I remember an old pupil of mine who was in quite a high position in an insurance company. He was known for being very conservative, very, very staid, very conventional. I was giving him a lesson one day and he said, "You know, a groove is a very comfortable thing." And he was expressing, quite obviously, a deep feeling that he was having. He realized that in the work I was doing I was trying to winkle him out of his groove, and he didn't want to be winkled out of that. He wanted to be able to pursue his course of life as before. He didn't want to change.

And on the whole, people don't want to change. They're very, very, very reluctant to change. They come, of course, for lessons on the understanding that this method is going to open up a way for them to change, but the change that they want is a change in which everything can remain the same. They want to change without changing. They haven't got the actual experience of what change is like. When they actually get the experience of it, most people are rather frightened of it, and certainly they don't like it. And so they adopt all sorts of defenses and affectations and evasions and so on that as a teacher you've got to battle with and work your way round if you're going to keep the impetus to change. And I'm speaking of change now in the wider and general sense of consciousness and conscious awareness.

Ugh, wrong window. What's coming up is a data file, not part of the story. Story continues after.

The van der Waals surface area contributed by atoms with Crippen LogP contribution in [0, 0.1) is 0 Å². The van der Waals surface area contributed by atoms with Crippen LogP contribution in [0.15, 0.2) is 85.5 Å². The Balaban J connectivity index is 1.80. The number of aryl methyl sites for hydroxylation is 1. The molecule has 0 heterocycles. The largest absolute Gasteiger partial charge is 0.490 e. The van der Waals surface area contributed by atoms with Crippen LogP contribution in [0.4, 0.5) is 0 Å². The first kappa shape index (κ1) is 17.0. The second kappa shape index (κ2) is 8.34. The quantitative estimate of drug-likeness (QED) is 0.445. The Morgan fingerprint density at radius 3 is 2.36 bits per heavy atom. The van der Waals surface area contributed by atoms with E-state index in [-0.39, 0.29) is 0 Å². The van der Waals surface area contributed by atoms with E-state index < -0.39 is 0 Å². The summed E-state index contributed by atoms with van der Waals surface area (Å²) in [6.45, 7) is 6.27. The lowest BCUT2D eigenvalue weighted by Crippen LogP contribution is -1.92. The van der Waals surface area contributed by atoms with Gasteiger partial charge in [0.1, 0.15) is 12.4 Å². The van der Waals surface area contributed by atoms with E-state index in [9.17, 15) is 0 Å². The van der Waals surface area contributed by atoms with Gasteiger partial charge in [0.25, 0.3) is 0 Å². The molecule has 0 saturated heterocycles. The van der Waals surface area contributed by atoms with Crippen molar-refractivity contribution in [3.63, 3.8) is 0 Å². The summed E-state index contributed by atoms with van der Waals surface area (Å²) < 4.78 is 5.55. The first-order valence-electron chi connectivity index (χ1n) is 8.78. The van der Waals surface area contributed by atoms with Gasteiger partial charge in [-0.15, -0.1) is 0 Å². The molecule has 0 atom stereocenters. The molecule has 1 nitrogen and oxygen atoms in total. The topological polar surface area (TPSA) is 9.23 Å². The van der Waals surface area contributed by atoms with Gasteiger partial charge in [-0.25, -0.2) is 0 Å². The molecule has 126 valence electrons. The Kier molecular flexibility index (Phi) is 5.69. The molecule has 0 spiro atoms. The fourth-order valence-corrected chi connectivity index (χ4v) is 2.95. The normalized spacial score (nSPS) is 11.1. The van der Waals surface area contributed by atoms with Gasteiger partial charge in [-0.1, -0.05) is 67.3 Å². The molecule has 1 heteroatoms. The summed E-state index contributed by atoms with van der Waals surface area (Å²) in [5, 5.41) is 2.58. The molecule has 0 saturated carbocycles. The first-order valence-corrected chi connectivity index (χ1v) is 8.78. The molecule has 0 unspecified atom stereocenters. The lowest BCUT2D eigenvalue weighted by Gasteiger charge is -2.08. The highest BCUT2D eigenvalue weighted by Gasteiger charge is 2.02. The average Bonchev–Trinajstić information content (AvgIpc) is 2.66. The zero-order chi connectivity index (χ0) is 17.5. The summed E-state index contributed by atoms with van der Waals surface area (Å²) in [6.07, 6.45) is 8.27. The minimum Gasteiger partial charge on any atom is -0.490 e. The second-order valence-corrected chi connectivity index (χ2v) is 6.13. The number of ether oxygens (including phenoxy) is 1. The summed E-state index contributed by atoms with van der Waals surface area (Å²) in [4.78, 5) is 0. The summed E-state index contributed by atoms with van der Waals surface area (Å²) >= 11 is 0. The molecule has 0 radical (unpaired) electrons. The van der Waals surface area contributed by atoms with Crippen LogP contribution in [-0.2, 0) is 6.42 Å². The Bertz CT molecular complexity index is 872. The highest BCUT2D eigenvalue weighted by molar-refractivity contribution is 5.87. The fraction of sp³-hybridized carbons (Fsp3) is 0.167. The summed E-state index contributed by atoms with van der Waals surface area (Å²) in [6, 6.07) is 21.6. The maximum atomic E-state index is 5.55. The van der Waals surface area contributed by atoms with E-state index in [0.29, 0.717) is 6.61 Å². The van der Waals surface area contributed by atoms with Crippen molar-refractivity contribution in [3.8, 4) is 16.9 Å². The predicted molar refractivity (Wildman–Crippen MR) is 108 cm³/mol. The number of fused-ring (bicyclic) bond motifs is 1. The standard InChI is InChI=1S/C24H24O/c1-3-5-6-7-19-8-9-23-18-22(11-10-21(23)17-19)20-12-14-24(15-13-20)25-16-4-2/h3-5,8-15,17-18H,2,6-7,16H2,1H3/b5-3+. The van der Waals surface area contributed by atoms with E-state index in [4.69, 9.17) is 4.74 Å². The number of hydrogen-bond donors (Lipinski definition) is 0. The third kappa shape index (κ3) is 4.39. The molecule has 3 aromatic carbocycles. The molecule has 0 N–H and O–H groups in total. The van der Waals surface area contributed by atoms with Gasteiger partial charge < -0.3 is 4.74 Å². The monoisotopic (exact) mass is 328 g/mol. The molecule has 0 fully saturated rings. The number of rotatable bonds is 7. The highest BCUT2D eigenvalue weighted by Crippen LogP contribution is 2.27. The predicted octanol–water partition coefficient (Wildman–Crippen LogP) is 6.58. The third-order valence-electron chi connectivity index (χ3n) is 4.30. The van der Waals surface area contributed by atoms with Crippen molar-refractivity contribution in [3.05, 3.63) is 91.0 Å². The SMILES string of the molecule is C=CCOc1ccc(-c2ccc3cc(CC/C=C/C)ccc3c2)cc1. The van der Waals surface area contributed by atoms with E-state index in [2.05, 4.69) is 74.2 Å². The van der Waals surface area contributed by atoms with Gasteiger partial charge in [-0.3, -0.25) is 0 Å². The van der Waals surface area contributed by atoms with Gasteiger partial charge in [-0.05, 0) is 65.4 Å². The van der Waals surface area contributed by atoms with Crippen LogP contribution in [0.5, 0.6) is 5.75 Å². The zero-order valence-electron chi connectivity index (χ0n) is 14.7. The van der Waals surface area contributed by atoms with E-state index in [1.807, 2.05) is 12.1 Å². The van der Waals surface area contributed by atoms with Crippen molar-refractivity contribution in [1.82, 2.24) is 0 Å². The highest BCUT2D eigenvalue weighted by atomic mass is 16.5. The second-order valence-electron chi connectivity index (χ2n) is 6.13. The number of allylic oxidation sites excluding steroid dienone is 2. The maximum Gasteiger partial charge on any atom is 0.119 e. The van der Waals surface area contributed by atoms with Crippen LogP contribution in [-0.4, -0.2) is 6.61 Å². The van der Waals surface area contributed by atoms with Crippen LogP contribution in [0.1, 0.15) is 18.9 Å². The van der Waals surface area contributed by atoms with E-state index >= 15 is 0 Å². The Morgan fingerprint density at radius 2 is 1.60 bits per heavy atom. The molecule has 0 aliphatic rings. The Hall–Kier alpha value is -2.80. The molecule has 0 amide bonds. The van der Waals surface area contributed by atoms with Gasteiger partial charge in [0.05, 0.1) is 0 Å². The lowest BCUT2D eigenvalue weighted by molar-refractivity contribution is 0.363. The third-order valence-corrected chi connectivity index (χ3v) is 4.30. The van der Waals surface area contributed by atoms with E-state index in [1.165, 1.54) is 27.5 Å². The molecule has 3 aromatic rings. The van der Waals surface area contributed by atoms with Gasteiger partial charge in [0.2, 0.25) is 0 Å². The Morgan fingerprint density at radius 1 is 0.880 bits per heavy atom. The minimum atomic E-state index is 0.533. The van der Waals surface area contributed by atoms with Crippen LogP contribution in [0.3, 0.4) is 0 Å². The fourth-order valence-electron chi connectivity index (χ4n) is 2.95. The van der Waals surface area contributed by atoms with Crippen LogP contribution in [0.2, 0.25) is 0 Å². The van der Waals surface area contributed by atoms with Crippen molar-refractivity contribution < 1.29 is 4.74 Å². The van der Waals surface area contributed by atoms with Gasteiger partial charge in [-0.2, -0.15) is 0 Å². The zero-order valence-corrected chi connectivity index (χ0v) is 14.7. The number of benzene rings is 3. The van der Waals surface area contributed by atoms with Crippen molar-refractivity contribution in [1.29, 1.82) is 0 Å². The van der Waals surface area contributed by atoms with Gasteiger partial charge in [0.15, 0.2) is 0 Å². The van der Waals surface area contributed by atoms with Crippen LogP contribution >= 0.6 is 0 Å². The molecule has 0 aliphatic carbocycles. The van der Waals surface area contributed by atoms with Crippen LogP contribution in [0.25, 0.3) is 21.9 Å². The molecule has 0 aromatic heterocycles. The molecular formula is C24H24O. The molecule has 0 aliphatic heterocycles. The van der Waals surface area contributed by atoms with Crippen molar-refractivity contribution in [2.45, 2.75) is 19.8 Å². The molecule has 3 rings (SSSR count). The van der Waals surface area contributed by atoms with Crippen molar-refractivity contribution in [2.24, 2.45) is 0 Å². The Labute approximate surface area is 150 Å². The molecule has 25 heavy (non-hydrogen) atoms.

In all of these attempts at change, it is essential to keep in mind that the challenge for change is with the physical aspect of your self-it is your breathing and your circulation and your digestion. It's the habits attached to your postural mechanism, to your muscular habits. And then, even more important than muscular habits are your neurological habits, because all the nerve pathways and all the inter-connections whereby energy flows from one nerve center to another are very largely habitual. The energy flows along habitual lines. It's like water running in an irrigation system in fields. It runs along habitual lines because those lines have become so familiar. That is how the energy flows.

Now, we are seeking to change people's manner of use of themselves. We are seeking to bring about changes not merely in their thought and their feelings on the larger scale-their habits, their social habits, and all that side of it, all the side I was referring to with the man from the insurance company-but also the absolutely personal habits insofar as it affects the use of the self and the whole working of the neuromuscular system. And to change all that, to begin to change it, to begin to make any change, any impression on it, is really quite an undertaking. It's a pretty daunting task as you can see when you see how much there is to be changed.

But imagine if somebody doesn't want to change, if they are really against change, afraid of it. You've got a hard task on your hands. It is a hard task. But to have any chance at success, you have to look at how people use themselves. You are not going to be able to make a significant change in yourself or in others until you address the whole problem of how people use themselves. That is really the crux of this whole business.”